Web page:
FIZZled Out

The world can change. Fast. Or at least perception can.

At hand is a confession. Or rather, a reflection.

The game of investing is hard. Very hard. A mere 18 months ago I was fairly convinced LaCroix was a true brand. The kind that could stand the test of time. The kind that a young Buffett and Munger would dream of. At the time I saw (and to some extent still see) a low wallet share, frequently purchased, habit forming product that didn’t suffer from taste attrition. The taste attrition attribute was absolutely key to my thesis because it’s the quality that makes Coke so desirable. And, more importantly, keeps customers returning. See the clip below (starting at ~44:28 for why I thought that was so key).

Below are screenshots of when I made my meaningful purchase and sell decisions on National Beverage Corporation (“National Beverage” or “FIZZ”), the owner of LaCroix. I am sharing because I think it’s important to be transparent. In that same spirit I have to admit I bet too little at the time. I wasn’t fully comfortable running a portfolio back then so my strategy was to bet small and ensure survival.

Below is a chart of what happened during my “investment.” I put investment in quotes because it is never my intention to hold a position for under a year. In my view, holding a security under a year is closer to speculation than investing.

Ultimately, I got nervous about how quickly the position increased. I just couldn’t get myself to hold on to an entity priced at ~2.5% current cash flow yield (~$100mm of trailing 12 month free cash flow and a $4.0Bn enterprise value at time of sale). So I sold. The hardest part of selling is I was certain the business would continue to grow. So, I felt pretty horrible as I watched the stock increase another 20% within 10 weeks.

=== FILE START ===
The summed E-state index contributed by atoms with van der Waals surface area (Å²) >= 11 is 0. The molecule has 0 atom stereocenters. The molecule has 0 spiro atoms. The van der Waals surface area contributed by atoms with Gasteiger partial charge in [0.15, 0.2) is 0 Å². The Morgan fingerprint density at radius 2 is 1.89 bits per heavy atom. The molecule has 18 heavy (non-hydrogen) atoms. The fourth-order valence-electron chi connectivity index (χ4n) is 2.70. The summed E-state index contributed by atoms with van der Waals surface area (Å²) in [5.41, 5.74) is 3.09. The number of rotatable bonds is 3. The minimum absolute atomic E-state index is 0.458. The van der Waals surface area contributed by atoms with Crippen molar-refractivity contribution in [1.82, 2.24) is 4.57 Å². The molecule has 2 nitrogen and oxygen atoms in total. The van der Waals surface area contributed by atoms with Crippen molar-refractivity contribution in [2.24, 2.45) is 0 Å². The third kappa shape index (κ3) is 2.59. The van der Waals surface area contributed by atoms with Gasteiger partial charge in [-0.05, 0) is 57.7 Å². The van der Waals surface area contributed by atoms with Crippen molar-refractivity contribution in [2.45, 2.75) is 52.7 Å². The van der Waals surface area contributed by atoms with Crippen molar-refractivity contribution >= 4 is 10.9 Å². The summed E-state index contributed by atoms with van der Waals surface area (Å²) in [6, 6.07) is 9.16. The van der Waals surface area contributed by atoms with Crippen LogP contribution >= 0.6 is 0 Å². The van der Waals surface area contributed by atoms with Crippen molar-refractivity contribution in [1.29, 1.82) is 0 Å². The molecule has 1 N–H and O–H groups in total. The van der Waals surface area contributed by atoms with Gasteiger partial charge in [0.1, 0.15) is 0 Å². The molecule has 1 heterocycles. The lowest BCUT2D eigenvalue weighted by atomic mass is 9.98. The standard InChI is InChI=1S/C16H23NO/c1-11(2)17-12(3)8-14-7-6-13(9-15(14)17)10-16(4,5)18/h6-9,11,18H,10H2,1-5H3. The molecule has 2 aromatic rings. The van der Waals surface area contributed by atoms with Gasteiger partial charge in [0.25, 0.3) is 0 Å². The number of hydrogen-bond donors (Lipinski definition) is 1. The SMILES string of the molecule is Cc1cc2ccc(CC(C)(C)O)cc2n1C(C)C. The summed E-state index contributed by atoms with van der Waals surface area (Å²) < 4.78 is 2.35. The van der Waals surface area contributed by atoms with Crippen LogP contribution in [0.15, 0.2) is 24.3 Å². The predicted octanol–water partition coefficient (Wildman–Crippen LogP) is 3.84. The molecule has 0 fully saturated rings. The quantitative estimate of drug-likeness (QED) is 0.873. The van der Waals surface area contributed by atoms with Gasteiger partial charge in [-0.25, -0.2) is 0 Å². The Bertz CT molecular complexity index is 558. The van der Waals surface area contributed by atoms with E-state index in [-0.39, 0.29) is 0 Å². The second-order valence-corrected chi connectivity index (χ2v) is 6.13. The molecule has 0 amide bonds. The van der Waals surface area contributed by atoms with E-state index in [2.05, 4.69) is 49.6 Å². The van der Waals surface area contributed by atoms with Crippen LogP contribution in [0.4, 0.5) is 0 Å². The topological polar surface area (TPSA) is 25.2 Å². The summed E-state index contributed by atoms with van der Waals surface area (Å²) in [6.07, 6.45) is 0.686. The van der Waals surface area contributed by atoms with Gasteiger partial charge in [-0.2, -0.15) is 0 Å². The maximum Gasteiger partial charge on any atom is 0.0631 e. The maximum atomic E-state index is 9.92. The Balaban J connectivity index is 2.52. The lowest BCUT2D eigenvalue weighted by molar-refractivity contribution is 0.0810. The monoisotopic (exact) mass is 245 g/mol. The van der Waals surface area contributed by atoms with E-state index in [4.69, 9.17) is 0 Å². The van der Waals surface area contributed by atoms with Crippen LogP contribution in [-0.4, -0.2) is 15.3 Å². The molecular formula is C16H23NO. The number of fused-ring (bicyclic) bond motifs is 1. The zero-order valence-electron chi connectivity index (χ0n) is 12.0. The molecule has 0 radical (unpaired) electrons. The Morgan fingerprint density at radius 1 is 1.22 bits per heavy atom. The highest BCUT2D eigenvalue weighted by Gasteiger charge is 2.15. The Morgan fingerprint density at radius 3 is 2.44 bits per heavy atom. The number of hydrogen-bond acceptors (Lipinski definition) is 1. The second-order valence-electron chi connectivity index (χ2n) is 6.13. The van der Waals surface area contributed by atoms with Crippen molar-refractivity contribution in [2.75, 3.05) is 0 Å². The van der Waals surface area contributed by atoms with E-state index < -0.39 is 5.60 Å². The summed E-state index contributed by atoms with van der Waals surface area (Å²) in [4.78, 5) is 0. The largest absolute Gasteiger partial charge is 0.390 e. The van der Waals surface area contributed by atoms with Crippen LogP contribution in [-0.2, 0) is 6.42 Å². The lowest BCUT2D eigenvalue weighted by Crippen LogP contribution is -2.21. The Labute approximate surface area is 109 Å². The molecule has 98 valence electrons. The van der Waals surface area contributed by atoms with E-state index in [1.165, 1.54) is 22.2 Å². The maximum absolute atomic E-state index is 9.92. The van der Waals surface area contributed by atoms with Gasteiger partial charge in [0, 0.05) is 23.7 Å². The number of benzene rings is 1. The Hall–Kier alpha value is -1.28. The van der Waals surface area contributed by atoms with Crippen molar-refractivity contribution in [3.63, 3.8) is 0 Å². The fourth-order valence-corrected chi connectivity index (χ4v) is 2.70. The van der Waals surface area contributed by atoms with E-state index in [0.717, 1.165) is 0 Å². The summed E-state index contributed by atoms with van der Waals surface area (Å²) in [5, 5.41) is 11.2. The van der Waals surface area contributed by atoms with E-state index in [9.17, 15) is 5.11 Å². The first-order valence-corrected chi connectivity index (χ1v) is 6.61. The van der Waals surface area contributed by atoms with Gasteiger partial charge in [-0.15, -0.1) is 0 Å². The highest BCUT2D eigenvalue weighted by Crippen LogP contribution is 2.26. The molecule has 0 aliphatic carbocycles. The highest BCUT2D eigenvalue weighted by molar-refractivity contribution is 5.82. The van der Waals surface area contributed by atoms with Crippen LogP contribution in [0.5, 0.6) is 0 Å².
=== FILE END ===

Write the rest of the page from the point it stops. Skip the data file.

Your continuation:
Fast forward to today…I tweeted at @alderlaneeggs (hereafter “Mr. Cohodes”) asking why he was short the company. I was poking around because the stock has fallen substantially since I exited.

Mr. Cohodes is known for shorting frauds. It was odd to see him short this company because, while I agree there are substantial corporate governance issues, I don’t believe fraud is a major risk. While he didn’t give me a direct answer, he did mention competition and his Twitter feed has pictures showing Costco discounting LaCroix Curate (an extension of the LaCroix brand). Therefore, I believe Mr. Cohodes is short because of capital cycle theory (more assets/competition chasing the market) resulting in LaCroix discounting to drive sales. Discounting is not only a sign of organic demand declining, but also results in lower margins.

I didn’t realize I’d find out whether he was right so quickly. Tonight FIZZ released its 10-Q. It contained the following:

Source: http://ir.nationalbeverage.com/static-files/6b551c4f-17d8-40e9-82c9-a7faf2302bec

In layman’s terms the 10-Q said “We’re selling less LaCroix because of a lawsuit ( https://www.usatoday.com/story/money/nation-now/2018/10/05/lacroix-lawsuit-claims-sparkling-water-ingredients-cockroach-insecticide/1532241002/ ). Consequently, our manufacturing margins declined because we processed fewer units and costs stayed fairly constant.” I’m skeptical the lawsuit is the real driver of the volume decline. Therefore, as of today, it looks like Mr. Cohodes is right.

Alternatively, it is possible the lawsuit against LaCroix really has hurt volumes and customers are waiting for the outcome. I suspect the headline of the lawsuit reads worse than the facts ultimately prove. If that is truly the case, I’d bet LaCroix will recover (see Chipotle for an example of a food company rebounding from negative health publicity).

Nevertheless, look at the reaction to the 10-Q:

Which brings me to my takeaways from this post:

  • Beware that facts can change pretty quickly- Just last quarter FIZZ disclosed 16% growth in the Power+ (mostly LaCroix) brands. What a difference a quarter makes.
  • Don’t be afraid to sell when you think you are getting above fair value- I exited when the cash flow yield felt egregious. The short term pain of exiting and watching the stock run up is worth not being in the stock today.
  • Be mindful that things you know may not be so- I was certain LaCroix would grow and grow. This is now two consecutive quarters of free cash flow erosion. Pay attention to facts as they develop and don’t get anchored to an opinion/conclusion.
  • Seek out smart people with divergent opinions- I wasn’t prepared to purchase the stock today. I didn’t have enough data. But, tweeting at Mr. Cohodes (and his response) reframed how I view the situation.
  • The only thing worse than a value trap is a busted growth story.
  • Remain humble.
  • Never anchor to a narrative.

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